Analysis SimpliVity, the second-placed hyperconverged infrastructure appliance startup, has been bought by HPE for $650m, setting the stage for mainstream vendor dominance of the hyperconverged market.
HPE now has its own proprietary software stack plus a 3PAR-style hardware-accelerated product line that will fit nicely above its existing HC 380 and 250 products launched just a month ago with their vSphere and Hyper-V (HC 250) and StoreVirtual SAN (HC 380) software environments.
At that time, SimpliVity was thought to be seeking a funding round or an IPO exit.
SimpliVity certified Huawei hardware for its omniStack software in December last year, with Huawei joining Cisco, Lenovo and Dell EMC on SimpliVity’s meet-in-the-channel server HW supplier list.
The company said in November that it had a good third 2016 quarter with record software sales exceeding 70 per cent of total sales. The software is what is important here. The company says the hyperconverged market is estimated to be around $2.4 billion, and expected to grow at a 25 per cent compound annual growth rate to reach nearly $6 billion by 2020.
In a canned statement HPE’s Antonio Neri, Enterprise Group EVP and general manager,said the company will "bring together its best-in-class infrastructure, automation and cloud management software with SimpliVity’s industry-leading software-defined data management platform, to deliver the industry’s only “built-for-enterprise” hyperconverged offering.
For current HPE customers and partners, the company will continue to offer its existing hyperconverged products, the HC 380 and the HC 250. For SimpliVity customers and partners, there will be no immediate change in the product roadmap and HPE will continue to support existing SimpliVity customers and platforms.
The intent is for HPE to offer SimpliVity’s OmniStack software qualified on its ProLiant Dl380 servers within 60 days. Then “in the second half of 2017, the company will offer a range of integrated HPE SimpliVity hyperconverged systems based on HPE ProLiant Servers.”
That implies the current HC 250 and HC 380 could be phased out, a point noted by Stifel MD Aaron Rakers. It also implies farewell to SimpliVity’s OmniCube hardware.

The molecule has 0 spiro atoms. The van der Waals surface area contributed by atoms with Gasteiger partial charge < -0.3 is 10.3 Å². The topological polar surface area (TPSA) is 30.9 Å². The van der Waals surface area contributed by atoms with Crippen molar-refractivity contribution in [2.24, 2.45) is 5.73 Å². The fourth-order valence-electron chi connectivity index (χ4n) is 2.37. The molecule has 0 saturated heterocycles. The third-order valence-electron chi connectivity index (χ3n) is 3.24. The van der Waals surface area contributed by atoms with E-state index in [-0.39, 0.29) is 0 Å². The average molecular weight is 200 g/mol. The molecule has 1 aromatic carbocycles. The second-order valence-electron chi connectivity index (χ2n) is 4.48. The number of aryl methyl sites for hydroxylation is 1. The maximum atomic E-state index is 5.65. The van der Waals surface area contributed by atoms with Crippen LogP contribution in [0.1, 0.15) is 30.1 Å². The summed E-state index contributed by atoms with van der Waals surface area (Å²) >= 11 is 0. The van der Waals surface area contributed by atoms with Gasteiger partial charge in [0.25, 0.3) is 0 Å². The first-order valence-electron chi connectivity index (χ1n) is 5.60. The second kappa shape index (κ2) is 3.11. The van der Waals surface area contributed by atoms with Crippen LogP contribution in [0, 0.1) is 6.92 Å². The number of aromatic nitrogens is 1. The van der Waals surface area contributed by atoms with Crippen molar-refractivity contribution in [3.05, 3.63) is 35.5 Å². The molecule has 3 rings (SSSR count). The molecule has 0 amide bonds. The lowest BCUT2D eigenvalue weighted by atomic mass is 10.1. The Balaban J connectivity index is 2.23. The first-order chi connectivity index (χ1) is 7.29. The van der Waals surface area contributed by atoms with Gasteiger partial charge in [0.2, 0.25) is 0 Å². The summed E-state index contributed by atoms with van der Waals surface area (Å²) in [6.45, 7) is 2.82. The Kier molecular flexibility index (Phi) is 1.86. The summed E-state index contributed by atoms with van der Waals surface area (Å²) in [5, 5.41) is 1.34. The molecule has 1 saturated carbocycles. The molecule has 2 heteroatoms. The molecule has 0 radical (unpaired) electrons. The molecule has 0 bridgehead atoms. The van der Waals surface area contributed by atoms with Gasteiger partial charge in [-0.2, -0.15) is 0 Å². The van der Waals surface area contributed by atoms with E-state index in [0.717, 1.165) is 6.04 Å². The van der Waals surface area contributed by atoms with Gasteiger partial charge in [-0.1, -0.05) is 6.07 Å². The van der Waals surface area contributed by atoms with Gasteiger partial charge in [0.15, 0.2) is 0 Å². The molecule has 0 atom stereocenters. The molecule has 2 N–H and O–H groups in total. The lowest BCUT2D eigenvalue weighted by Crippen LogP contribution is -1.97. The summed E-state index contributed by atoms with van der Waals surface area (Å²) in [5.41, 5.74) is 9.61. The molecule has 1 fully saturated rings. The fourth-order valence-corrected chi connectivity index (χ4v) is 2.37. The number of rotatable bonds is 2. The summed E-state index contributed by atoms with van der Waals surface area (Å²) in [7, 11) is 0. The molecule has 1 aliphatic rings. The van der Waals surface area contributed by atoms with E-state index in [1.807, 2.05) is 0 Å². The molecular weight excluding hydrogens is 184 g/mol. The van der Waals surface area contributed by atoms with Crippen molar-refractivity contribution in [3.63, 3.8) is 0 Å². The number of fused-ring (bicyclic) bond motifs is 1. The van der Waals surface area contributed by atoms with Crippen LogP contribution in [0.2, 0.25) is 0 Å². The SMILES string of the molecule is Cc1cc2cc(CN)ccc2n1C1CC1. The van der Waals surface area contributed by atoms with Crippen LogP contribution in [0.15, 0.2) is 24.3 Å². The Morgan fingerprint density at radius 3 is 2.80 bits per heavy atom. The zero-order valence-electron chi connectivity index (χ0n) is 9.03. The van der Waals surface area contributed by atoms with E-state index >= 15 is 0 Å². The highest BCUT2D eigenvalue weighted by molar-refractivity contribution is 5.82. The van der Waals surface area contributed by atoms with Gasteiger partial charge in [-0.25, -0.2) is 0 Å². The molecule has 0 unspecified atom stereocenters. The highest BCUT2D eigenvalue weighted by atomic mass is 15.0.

Neri mentioned a couple of software roadmap items: “workspace” controls, which are self-service portals to compose virtualized and containerised resources, and intended to speed accelerate application development and deployment. Predictive analytics will also be added to the systems “to increase resource utilisation and proactively respond to needs for new resources”.
We think the EL4000 is HPE’s base hyperconverged offering with its Citrix/Atlantis VD software.
Here’s how Gartner positioned the integrated systems (converged + hyperconverged) in October last year.
Gartner Magic Quadrant for Integrated Systems, October, 2016.
It seems clear now that Dell EMC and HPE lead the market, with HPE in second place behind Dell EMC, and Nutanix in third place.
To get a picture of the hyperconverged market on its own, we have to do some supposing and inferring. We can readily assume that Dell EMC and Nutanix are in the top two places, with HPE-SimpliVity in third place. It is becoming a converged and consolidated market. Some months ago IDC reckoned HPE had only two per cent market share, so the vendor has risen up the ranks by buying SimpliVity, but we think this is not enough to overtake either Nutanix or Dell-EMC.
Some way behind will be “the rest” – a second tier including Cisco with HyperFlex, Lenovo with multifarious meet-in-the-channel deals, Huawei and Fujitsu. Then we see a third tier of smaller HCIA (hyperconverged infrastructure appliance) suppliers: Atlantis, Pivot3, Maxta, Scale Computing, HyperGrid, etc. Behind them - and effectively nowhere in the market - are IBM (no X86 server products) and NetApp.
We can expect doubt about the longevity of SimpliVity OmniStack software certification on non-HPE hardware.
The hyperconverged systems market is characterised by incumbent server vendors using vSphere, Hyper-V and KVM hypervisors plus VSAN or some other virtual SAN software, with Nutanix building up its Acropolis/KVM software environment.
The software-only vendors such as Atlantis, Pivot3, Maxta, Scale Computing, HyperGrid will now have to operate as niche suppliers. They have little hope of joining the leaders.
So does HPE's acquisition of SimpliVity mean that sustained hyperconverged market success belongs to the major server platform vendors? It is beginning to look that way, but let's see if Nutanix, the major standalone player, proves us wrong.
The company may be doing well but is an attractive target. If Cisco or NetApp has any ambitions in this market they will need to bid for Nutanix, currently capitalised at $4.27bn. This is a trifle for Cisco and a daunting sum for NetApp.
To conclude, by letting HPE buy SimpliVity, Cisco and NetApp effectively raised the cost of entry to the HCIA top table from $0.65bn to $5bn. ®